What you are describing is more about network disruption than information stealing. Also, clients don't register with routers, and DHCP is gratuitous in the situation you describe because the DHCP server plays no part in the situation.
There really isn't any such thing as IP/MAC binding they way you may think. You need to understand the network layers. Layer-2 is the local LAN, and all traffic on the local LAN is delivered directly from one host to another host by the LAN, e.g. MAC, address. Some layer-2 protocols use MAC addresses (either 48-bit or 64-bit MAC addresses), and some do not. Layer-3 is the network, and layer-3 protocols use layer-3, e.g. IP, addresses.
In order for one host on the LAN to send traffic to another host on the LAN, the host needs to resolve the destination layer-3 address into the destination layer-2 address in order to build a frame. That is where ARP (Address Resolution Protocol) comes in.
ARP maintains a table for translating layer-3 to layer-2 addresses. The entries in this table usually time out, but that depends on the OS. To get or update an entry in its ARP table, a host will use ARP requests. A host will also update its ARP table from any traffic it sees on the LAN. That means that when the victim sends out any traffic that the other hosts see, they will update their ARP tables with the new information. This could be the victim sending its own ARP request to discover the layer-2 address of another host, a gratuitous ARP, unknown unicast traffic, or unicast traffic to another host that updates it ARP table.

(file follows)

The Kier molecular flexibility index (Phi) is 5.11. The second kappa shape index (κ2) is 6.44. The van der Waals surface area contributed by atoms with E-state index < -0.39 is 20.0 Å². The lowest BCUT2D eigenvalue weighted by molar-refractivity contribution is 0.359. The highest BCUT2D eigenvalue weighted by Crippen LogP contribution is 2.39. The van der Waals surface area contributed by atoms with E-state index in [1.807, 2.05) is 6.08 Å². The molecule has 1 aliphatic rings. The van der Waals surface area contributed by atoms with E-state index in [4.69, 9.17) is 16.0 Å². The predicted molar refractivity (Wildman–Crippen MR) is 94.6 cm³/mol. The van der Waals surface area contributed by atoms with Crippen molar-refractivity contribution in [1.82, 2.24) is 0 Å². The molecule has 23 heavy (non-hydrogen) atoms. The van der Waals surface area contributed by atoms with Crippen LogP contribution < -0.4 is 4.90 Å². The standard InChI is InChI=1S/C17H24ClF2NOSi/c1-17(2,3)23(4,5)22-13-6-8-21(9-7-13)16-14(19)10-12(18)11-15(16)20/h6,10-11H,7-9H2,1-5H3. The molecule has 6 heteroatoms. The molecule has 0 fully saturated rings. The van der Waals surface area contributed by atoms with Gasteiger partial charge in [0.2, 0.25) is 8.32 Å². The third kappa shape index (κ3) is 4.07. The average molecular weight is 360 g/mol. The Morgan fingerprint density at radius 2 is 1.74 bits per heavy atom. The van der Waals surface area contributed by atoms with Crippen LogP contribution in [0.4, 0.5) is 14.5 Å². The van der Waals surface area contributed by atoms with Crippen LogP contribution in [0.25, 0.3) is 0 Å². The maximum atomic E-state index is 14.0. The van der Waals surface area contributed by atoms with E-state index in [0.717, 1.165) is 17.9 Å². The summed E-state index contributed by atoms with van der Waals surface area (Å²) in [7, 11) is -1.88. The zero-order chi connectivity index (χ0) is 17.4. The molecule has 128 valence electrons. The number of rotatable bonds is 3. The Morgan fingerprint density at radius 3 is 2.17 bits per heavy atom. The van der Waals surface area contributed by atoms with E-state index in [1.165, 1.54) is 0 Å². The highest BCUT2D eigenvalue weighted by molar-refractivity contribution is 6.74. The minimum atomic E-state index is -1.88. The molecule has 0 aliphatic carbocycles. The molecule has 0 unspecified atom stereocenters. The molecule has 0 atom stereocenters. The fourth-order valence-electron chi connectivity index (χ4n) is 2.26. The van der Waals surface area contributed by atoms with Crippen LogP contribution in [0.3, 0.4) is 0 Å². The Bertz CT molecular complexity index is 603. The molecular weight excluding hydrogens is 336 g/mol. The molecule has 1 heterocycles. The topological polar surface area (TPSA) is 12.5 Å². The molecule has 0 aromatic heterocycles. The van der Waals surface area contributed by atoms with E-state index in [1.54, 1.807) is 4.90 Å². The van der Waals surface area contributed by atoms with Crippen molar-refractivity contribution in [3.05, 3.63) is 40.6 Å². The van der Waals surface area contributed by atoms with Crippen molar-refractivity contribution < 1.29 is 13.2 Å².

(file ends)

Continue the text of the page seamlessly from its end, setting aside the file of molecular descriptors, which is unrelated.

There is also something else to consider if this is a switched ethernet LAN. Ethernet switches maintain MAC address tables (not to be confused with ARP tables) to resolve the MAC address to an interface where the MAC address was last seen. A switch will update its MAC address table with a frame's source MAC address every time a frame comes into the switch, and it will use the MAC address table to determine to which switch interface it will send the frame with the destination MAC address. If the destination MAC address is not in its MAC address table, the switch will flood the frame to all the switch interfaces, except the one where the frame entered the switch.
Now, put it all together. If a malicious host tries to hijack a MAC address, it will only be temporary because the ARP tables in the other hosts will update, and the switch will constantly change the interface to which it delivers frames with that destination MAC address.
A real man-in-the-middle attack needs to happen on a link through which traffic must pass, but that is not the case on most LANs since traffic on LANs is passed directly from host-to-host, not through a single point.